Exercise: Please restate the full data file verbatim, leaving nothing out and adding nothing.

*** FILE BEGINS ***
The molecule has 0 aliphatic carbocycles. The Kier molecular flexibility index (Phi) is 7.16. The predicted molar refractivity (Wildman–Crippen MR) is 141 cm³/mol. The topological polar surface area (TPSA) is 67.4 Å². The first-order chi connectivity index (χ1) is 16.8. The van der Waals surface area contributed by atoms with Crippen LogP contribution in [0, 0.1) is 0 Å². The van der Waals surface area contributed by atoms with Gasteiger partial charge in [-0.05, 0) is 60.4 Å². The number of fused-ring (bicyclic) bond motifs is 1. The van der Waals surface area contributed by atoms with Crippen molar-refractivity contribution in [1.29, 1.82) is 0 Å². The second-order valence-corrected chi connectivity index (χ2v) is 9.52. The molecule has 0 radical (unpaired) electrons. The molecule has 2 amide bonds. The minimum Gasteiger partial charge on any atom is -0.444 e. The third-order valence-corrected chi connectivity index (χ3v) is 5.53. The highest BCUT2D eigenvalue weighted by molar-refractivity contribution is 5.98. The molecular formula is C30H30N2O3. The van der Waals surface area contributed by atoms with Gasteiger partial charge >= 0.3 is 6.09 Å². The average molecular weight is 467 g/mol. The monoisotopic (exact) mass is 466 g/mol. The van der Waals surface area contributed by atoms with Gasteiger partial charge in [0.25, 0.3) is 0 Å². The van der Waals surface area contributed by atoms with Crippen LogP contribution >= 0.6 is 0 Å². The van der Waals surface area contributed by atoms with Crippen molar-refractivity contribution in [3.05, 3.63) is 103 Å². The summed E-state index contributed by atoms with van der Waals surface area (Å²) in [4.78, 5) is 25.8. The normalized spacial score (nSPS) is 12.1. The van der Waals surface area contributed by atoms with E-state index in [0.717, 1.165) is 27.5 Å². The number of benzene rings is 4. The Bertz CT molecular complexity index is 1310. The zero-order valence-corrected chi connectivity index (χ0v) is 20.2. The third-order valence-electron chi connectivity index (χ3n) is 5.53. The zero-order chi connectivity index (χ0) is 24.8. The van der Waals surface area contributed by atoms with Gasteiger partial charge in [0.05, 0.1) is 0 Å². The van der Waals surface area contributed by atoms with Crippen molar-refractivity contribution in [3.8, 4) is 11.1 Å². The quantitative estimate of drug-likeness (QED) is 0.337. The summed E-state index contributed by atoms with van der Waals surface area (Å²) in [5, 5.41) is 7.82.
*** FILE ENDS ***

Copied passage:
The molecule has 0 aliphatic carbocycles. The Kier molecular flexibility index (Phi) is 7.16. The predicted molar refractivity (Wildman–Crippen MR) is 141 cm³/mol. The topological polar surface area (TPSA) is 67.4 Å². The first-order chi connectivity index (χ1) is 16.8. The van der Waals surface area contributed by atoms with Crippen LogP contribution in [0, 0.1) is 0 Å². The van der Waals surface area contributed by atoms with Gasteiger partial charge in [-0.05, 0) is 60.4 Å². The number of fused-ring (bicyclic) bond motifs is 1. The van der Waals surface area contributed by atoms with Crippen molar-refractivity contribution in [1.29, 1.82) is 0 Å². The second-order valence-corrected chi connectivity index (χ2v) is 9.52. The molecule has 0 radical (unpaired) electrons. The molecule has 2 amide bonds. The minimum Gasteiger partial charge on any atom is -0.444 e. The third-order valence-corrected chi connectivity index (χ3v) is 5.53. The highest BCUT2D eigenvalue weighted by molar-refractivity contribution is 5.98. The molecular formula is C30H30N2O3. The van der Waals surface area contributed by atoms with Gasteiger partial charge >= 0.3 is 6.09 Å². The average molecular weight is 467 g/mol. The monoisotopic (exact) mass is 466 g/mol. The van der Waals surface area contributed by atoms with Gasteiger partial charge in [0.25, 0.3) is 0 Å². The van der Waals surface area contributed by atoms with Crippen LogP contribution >= 0.6 is 0 Å². The van der Waals surface area contributed by atoms with Crippen molar-refractivity contribution in [3.05, 3.63) is 103 Å². The summed E-state index contributed by atoms with van der Waals surface area (Å²) in [4.78, 5) is 25.8. The normalized spacial score (nSPS) is 12.1. The van der Waals surface area contributed by atoms with E-state index in [0.717, 1.165) is 27.5 Å². The number of benzene rings is 4. The Bertz CT molecular complexity index is 1310. The zero-order valence-corrected chi connectivity index (χ0v) is 20.2. The third-order valence-electron chi connectivity index (χ3n) is 5.53. The zero-order chi connectivity index (χ0) is 24.8. The van der Waals surface area contributed by atoms with Gasteiger partial charge in [0.05, 0.1) is 0 Å². The van der Waals surface area contributed by atoms with Crippen molar-refractivity contribution in [3.8, 4) is 11.1 Å². The quantitative estimate of drug-likeness (QED) is 0.337. The summed E-state index contributed by atoms with van der Waals surface area (Å²) in [5, 5.41) is 7.82.